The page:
Some DNS resolvers do work with underscores and other nonstandard characters. If you'd prefer that Squid not check hostnames, use the disable-hostname-checks option when running ./configure. If you want to allow underscores as the only exception, use the enable-underscores option.
WARNING! Your cache is running out of filedescriptors
The above message appears when Squid uses up all available file descriptors. If this happens under normal conditions, you need to increase the kernel's file-descriptor limits and recompile Squid. See Section 3.3.1.
You might also see this message if Squid is the target of a denial-of-service attack. Someone may be intentionally, or unintentionally, sending Squid hundreds or thousands of requests at once. If this is the case, you can probably add a packet-filtering rule to block incoming TCP connections from the offending address(es). If the attack is distributed or using a spoofed source address, you'll have a harder time stopping it.
Forwarding loops (see Section 10.2) might also consume all of Squid's file descriptors, but only if Squid can't detect the loop. The Via header contains the hostname of all proxies that have seen a particular request. Squid looks for its own hostname in the header, and, if found, reports the loop. If, for some reason, the Via header is filtered from outgoing or incoming HTTP requests, Squid can't detect the loop. In this case, all file descriptors are quickly consumed by the same request going through Squid over and over.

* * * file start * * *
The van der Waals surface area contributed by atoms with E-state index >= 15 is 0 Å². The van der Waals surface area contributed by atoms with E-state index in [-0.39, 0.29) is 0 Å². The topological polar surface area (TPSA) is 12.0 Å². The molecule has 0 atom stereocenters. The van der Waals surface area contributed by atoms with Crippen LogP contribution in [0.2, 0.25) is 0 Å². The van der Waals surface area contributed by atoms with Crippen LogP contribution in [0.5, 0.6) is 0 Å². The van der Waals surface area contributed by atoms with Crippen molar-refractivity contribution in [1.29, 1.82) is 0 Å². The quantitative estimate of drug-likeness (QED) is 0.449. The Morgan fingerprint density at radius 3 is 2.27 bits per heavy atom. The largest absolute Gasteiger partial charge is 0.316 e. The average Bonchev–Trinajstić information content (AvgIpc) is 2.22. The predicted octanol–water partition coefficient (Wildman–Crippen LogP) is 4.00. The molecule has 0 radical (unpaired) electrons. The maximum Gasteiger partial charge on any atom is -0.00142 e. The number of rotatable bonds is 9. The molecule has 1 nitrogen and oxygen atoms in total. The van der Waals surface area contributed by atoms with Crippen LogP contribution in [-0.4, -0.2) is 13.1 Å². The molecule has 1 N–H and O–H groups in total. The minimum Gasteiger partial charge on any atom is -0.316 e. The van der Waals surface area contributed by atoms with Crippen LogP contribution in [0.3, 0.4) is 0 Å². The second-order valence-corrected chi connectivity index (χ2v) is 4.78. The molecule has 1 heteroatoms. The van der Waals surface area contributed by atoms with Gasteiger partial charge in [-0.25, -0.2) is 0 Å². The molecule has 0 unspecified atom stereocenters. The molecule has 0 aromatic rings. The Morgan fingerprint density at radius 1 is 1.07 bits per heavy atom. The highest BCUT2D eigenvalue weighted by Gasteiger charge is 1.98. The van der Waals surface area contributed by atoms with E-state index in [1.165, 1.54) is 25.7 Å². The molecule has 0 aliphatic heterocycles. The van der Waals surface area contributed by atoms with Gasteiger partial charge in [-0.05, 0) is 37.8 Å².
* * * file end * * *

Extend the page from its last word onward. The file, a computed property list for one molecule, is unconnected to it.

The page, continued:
You'll see the following message if the pinger program isn't correctly installed:
icmpRecv: recv: (61) Connection refused
Most likely, the pinger program exits immediately because it doesn't have permission to open a raw ICMP socket. Because the process isn't running, Squid receives an I/O error when trying to talk to it. To alleviate the problem, go to the source directory and, as root, type:
# make install-pinger
If successful, you should find that the pinger program has the following file ownership and permission settings:
# ls -l /usr/local/squid/libexec/pinger -rws--x--x 1 root squid 140728 Sep 16 19:58 /usr/local/squid/libexec/pinger
Most likely, Squid is competing with other processes, or with itself, for memory on your system. When the Squid process no longer fits entirely in memory, the operating system is forced to read and write areas of memory to and from the swap space. This has a drastic effect on Squid's performance.
To validate this theory, check the Squid process size with utilities such as top and ps. Also check Squid's own page fault counter, as described in Section 22.214.171.124. Once you've identified memory consumption as the problem, try the following steps to reduce Squid's memory usage:
Reduce the value of cache_mem and read Appendix B.
Turn off memory pooling with this option:
Reduce the size of the disk cache by lowering the size of one or more cache directories. See Section 7.1.
If you're having no luck getting your access controls to work properly, here's a little tip that might help. Edit your squid.conf file and set the debug_options line to this:
debug_options ALL,1 33,2
Then, reconfigure Squid:
% squid -k reconfigure
Now, Squid writes a message to cache.log for each client request and another for each reply. The messages contain the request method, URI, whether the request/reply is allowed or denied, and the name of the last ACL that matched it. For example:
2003/09/29 20:22:05| The request GET http://images.slashdot.org:80/topics/topicprivacy.gif is ALLOWED, because it matched 'localhost' 2003/09/29 20:22:05| The reply for GET http://images.slashdot.org/topics/topicprivacy.gif is ALLOWED, because it matched 'all'
Knowing the name of the ACL doesn't always tell you the corresponding http_access line, but it gets you pretty close. If necessary, you can replicate your acl lines and give them unique names so that a given ACL name appears on only one http_access rule.